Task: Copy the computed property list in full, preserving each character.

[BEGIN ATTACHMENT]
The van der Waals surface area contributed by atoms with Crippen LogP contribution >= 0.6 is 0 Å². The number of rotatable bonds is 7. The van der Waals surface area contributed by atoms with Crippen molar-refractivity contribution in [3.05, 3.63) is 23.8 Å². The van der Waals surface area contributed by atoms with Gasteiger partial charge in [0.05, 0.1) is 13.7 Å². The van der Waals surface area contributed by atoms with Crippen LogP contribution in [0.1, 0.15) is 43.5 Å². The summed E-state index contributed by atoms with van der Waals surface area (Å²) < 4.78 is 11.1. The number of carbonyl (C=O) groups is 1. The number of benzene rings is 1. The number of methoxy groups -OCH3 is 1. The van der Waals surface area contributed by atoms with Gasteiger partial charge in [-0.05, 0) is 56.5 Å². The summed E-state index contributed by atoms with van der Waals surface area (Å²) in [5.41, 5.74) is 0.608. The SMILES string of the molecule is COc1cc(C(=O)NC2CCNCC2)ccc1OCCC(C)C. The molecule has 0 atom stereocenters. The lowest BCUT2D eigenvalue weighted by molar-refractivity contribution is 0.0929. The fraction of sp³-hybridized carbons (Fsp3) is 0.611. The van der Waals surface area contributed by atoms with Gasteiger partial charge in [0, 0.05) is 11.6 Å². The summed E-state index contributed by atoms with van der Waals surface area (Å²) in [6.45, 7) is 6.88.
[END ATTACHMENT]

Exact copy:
The van der Waals surface area contributed by atoms with Crippen LogP contribution >= 0.6 is 0 Å². The number of rotatable bonds is 7. The van der Waals surface area contributed by atoms with Crippen molar-refractivity contribution in [3.05, 3.63) is 23.8 Å². The van der Waals surface area contributed by atoms with Gasteiger partial charge in [0.05, 0.1) is 13.7 Å². The van der Waals surface area contributed by atoms with Crippen LogP contribution in [0.1, 0.15) is 43.5 Å². The summed E-state index contributed by atoms with van der Waals surface area (Å²) < 4.78 is 11.1. The number of carbonyl (C=O) groups is 1. The number of benzene rings is 1. The number of methoxy groups -OCH3 is 1. The van der Waals surface area contributed by atoms with Gasteiger partial charge in [-0.05, 0) is 56.5 Å². The summed E-state index contributed by atoms with van der Waals surface area (Å²) in [5.41, 5.74) is 0.608. The SMILES string of the molecule is COc1cc(C(=O)NC2CCNCC2)ccc1OCCC(C)C. The molecule has 0 atom stereocenters. The lowest BCUT2D eigenvalue weighted by molar-refractivity contribution is 0.0929. The fraction of sp³-hybridized carbons (Fsp3) is 0.611. The van der Waals surface area contributed by atoms with Gasteiger partial charge in [0, 0.05) is 11.6 Å². The summed E-state index contributed by atoms with van der Waals surface area (Å²) in [6.45, 7) is 6.88.